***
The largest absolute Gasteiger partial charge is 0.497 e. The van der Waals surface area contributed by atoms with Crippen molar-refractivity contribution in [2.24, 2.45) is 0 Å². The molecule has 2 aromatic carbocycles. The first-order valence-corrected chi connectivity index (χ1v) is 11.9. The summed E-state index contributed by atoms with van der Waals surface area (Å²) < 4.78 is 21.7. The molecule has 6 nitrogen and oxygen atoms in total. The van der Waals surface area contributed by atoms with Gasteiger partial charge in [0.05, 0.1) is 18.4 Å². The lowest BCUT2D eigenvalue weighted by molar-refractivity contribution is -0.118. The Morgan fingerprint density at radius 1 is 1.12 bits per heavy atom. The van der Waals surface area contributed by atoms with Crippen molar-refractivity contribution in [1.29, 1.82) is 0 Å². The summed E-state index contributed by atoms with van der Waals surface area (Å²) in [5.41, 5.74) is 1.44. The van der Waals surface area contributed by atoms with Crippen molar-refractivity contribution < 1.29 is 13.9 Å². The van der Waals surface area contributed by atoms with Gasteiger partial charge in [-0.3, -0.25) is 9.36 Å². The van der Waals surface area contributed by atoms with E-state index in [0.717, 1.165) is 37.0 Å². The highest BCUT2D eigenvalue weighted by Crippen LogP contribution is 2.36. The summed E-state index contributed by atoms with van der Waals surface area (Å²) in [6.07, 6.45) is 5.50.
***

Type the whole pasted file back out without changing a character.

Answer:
The largest absolute Gasteiger partial charge is 0.497 e. The van der Waals surface area contributed by atoms with Crippen molar-refractivity contribution in [2.24, 2.45) is 0 Å². The molecule has 2 aromatic carbocycles. The first-order valence-corrected chi connectivity index (χ1v) is 11.9. The summed E-state index contributed by atoms with van der Waals surface area (Å²) < 4.78 is 21.7. The molecule has 6 nitrogen and oxygen atoms in total. The van der Waals surface area contributed by atoms with Gasteiger partial charge in [0.05, 0.1) is 18.4 Å². The lowest BCUT2D eigenvalue weighted by molar-refractivity contribution is -0.118. The Morgan fingerprint density at radius 1 is 1.12 bits per heavy atom. The van der Waals surface area contributed by atoms with Crippen molar-refractivity contribution in [1.29, 1.82) is 0 Å². The summed E-state index contributed by atoms with van der Waals surface area (Å²) in [5.41, 5.74) is 1.44. The van der Waals surface area contributed by atoms with Crippen molar-refractivity contribution < 1.29 is 13.9 Å². The van der Waals surface area contributed by atoms with Gasteiger partial charge in [-0.3, -0.25) is 9.36 Å². The van der Waals surface area contributed by atoms with E-state index in [0.717, 1.165) is 37.0 Å². The highest BCUT2D eigenvalue weighted by Crippen LogP contribution is 2.36. The summed E-state index contributed by atoms with van der Waals surface area (Å²) in [6.07, 6.45) is 5.50.